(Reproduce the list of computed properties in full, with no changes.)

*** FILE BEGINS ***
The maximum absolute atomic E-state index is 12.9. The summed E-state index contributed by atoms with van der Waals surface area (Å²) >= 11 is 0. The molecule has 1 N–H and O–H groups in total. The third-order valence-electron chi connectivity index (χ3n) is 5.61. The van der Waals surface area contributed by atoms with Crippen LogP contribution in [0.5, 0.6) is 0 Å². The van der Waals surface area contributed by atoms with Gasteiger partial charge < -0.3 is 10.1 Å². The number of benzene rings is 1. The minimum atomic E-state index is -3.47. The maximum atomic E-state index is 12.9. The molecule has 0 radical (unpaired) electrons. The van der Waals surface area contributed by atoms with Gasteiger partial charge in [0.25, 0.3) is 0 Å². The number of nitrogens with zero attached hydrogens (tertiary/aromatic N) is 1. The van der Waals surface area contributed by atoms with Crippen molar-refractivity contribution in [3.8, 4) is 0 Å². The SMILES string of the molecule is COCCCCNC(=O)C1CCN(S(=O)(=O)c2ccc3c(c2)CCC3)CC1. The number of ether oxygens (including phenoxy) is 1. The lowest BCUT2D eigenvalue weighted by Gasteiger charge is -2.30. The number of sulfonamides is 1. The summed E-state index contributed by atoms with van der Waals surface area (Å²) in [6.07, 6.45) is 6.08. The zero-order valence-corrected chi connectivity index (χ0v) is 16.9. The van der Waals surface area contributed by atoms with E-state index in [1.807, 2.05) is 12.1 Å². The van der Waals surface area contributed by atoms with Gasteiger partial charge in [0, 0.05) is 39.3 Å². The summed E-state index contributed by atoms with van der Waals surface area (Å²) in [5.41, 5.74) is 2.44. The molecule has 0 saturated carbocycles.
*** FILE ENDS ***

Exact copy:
The maximum absolute atomic E-state index is 12.9. The summed E-state index contributed by atoms with van der Waals surface area (Å²) >= 11 is 0. The molecule has 1 N–H and O–H groups in total. The third-order valence-electron chi connectivity index (χ3n) is 5.61. The van der Waals surface area contributed by atoms with Crippen LogP contribution in [0.5, 0.6) is 0 Å². The van der Waals surface area contributed by atoms with Gasteiger partial charge < -0.3 is 10.1 Å². The number of benzene rings is 1. The minimum atomic E-state index is -3.47. The maximum atomic E-state index is 12.9. The molecule has 0 radical (unpaired) electrons. The van der Waals surface area contributed by atoms with Gasteiger partial charge in [0.25, 0.3) is 0 Å². The number of nitrogens with zero attached hydrogens (tertiary/aromatic N) is 1. The van der Waals surface area contributed by atoms with Crippen molar-refractivity contribution in [3.8, 4) is 0 Å². The SMILES string of the molecule is COCCCCNC(=O)C1CCN(S(=O)(=O)c2ccc3c(c2)CCC3)CC1. The number of ether oxygens (including phenoxy) is 1. The lowest BCUT2D eigenvalue weighted by Gasteiger charge is -2.30. The number of sulfonamides is 1. The summed E-state index contributed by atoms with van der Waals surface area (Å²) in [6.07, 6.45) is 6.08. The zero-order valence-corrected chi connectivity index (χ0v) is 16.9. The van der Waals surface area contributed by atoms with E-state index in [1.807, 2.05) is 12.1 Å². The van der Waals surface area contributed by atoms with Gasteiger partial charge in [0, 0.05) is 39.3 Å². The summed E-state index contributed by atoms with van der Waals surface area (Å²) in [5.41, 5.74) is 2.44. The molecule has 0 saturated carbocycles.